Fear and anger grip my nation. Cries of protest arise from people who perceive injustices in executive actions. Supporters of those actions object to the protests and demean the cries of oppression.
As I said in a recent sermon, “We need to do something. We need to say something. Our consciences don’t allow us to sit quietly and passively while the world around us falls to pieces.”
Similarly, in a recent R3 post, Eric Weed wrote:
White theologians cannot stop by stepping outside the tower. The courage to engage American society also means that we must seek the affirmation of life by showing up. The courage to show up means to actively seek equality and justice and to stand with those whose being is questioned by the political and societal structures. This means affirming the rights of all in spite of the possible threat to ourselves. It means standing with colleagues, students, and strangers whose lives are under the constant existential assault to their personhood. The courage to show up means to speak out and seek to influence the political debate.
Weed and I share some convictions but differ in practice. He’s a theologian, and I’m a preacher in a local congregation. Our roles lead us to think, speak, write, and act from different perspectives and concerns.
Whereas he desires “to influence the political debate,” my primary ministerial commitment is preaching and teaching to nurture a specific group of people. My main ministerial goal is not to influence any government’s decisions. That doesn’t mean I shouldn’t or don’t speak and write prophetically (see Andre E. Johnson’s work on prophetic rhetoric). Instead, the prophetic in my ministry role must blend with the pastoral to contribute to the formation of a community striving to live out the Kingdom of God in an earthly kingdom that operates on different values.
In a recent NPR interview, Adam Hamilton said, “When you have a congregation like ours that’s divided on both sides of the political spectrum and conservative, progressive and a whole lot of people in between, the question is how do I continue to be pastor for all of these people? And how do I help them hear each other?”
He continued, “I want to help both sides be able to hear the legitimate and sometimes not necessarily legitimate concerns of the other. My aim is not to see 40 percent of my congregation walk away saying, ‘I don’t know if I want to come back.’ And I’ve said to pastors across the country . . . ‘It’s easy to irritate people. It’s harder to influence people.’”
That pastoral (nurturing) focus doesn’t prevent Hamilton from speaking prophetically (from a sacred foundation to call for change). In the NPR interview on February 3, he said that his next sermon would talk about what the Bible says about refugees and other marginalized people and would address these questions: “What does the Bible teach us about how we react to people who are in troubled situations? You know, what does it mean to be concerned for those who can’t speak up for themselves?”
It’s interesting that he planned that sermon for February 5 instead of January 29. (President Trump’s refugee ban happened on January 27.) The delay resulted not from Hamilton’s ignorance of current events or from his lack of concern. In the interview he explained, “I knew actually as of Friday night (Jan. 27) that I would be saying something, but I chose not to address it in church immediately after that on Sunday because I felt like I didn’t know enough yet. And I had people who were disappointed that I didn’t talk about it in church immediately after that.”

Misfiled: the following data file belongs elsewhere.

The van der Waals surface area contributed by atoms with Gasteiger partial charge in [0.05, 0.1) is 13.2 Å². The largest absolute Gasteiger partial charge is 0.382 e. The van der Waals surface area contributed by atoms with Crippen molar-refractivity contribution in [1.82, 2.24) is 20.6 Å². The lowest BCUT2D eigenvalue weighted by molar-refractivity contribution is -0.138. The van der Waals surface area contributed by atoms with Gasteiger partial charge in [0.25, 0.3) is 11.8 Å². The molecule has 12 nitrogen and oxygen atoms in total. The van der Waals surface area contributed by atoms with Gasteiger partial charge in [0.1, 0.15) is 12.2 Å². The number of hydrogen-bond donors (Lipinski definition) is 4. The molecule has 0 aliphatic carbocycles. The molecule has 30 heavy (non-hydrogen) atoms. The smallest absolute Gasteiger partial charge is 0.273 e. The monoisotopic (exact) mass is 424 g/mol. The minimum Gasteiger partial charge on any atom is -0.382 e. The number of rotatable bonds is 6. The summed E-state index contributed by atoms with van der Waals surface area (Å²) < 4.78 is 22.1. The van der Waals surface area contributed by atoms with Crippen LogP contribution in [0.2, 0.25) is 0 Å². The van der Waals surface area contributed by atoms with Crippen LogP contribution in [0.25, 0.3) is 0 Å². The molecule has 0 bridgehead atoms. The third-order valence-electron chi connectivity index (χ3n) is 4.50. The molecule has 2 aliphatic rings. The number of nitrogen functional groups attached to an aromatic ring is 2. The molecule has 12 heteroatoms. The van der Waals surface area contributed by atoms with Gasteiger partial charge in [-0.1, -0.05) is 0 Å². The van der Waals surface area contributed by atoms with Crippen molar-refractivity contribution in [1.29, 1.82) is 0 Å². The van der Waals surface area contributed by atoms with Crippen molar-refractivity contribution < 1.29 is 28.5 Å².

Too many preachers speak boldly out of ignorance, not taking the time to study, learn, pray, and contemplate. On the other hand, in fear of offending congregants, too many preachers avoid topics deemed “political.” Hamilton chose to invest the needed time and effort to learn and then to speak. He chose to respond to social issues without abandoning the pastoral responsibility of preparation.
The political diversity of Hamilton’s congregation necessitates his prophetic-pastoral balance. He said in the interview, “And our congregation is divided. We have some folks who are Trump supporters. We have folks who [are] not Trump supporters. The Trump supporters [are] like, ‘Please don’t talk politics every Sunday. Don’t bring your personal opinions into the sermon every week.’ And other folks are like, ‘Why aren’t you speaking out? Why aren’t you saying something?’”
The prophetic-pastoral balance is difficult.
How long should we wait and learn before speaking? At what point have we waited and learned so long that our words are no longer relevant?
To what extent should the prophetic limit the pastoral? And to what extent should the pastoral limit the prophetic?
How far should we go to call people to change and action? And how far should we go to maintain peace in diverse congregations?
No preacher can answer these questions for any other preachers. Different contexts require different choices.
In making these decisions, we preachers should prayerfully and studiously consider a mixture of cultural and congregational needs. And we should invest the requisite time and effort to prepare sermons that speak from sacred texts to help people experience the texts in ways that prompt conviction and change.
Steven Tramel Gaines ministers with Cordova Community Church in Memphis, TN. He is also a PhD student in rhetoric in the department of Communication at the University of Memphis.
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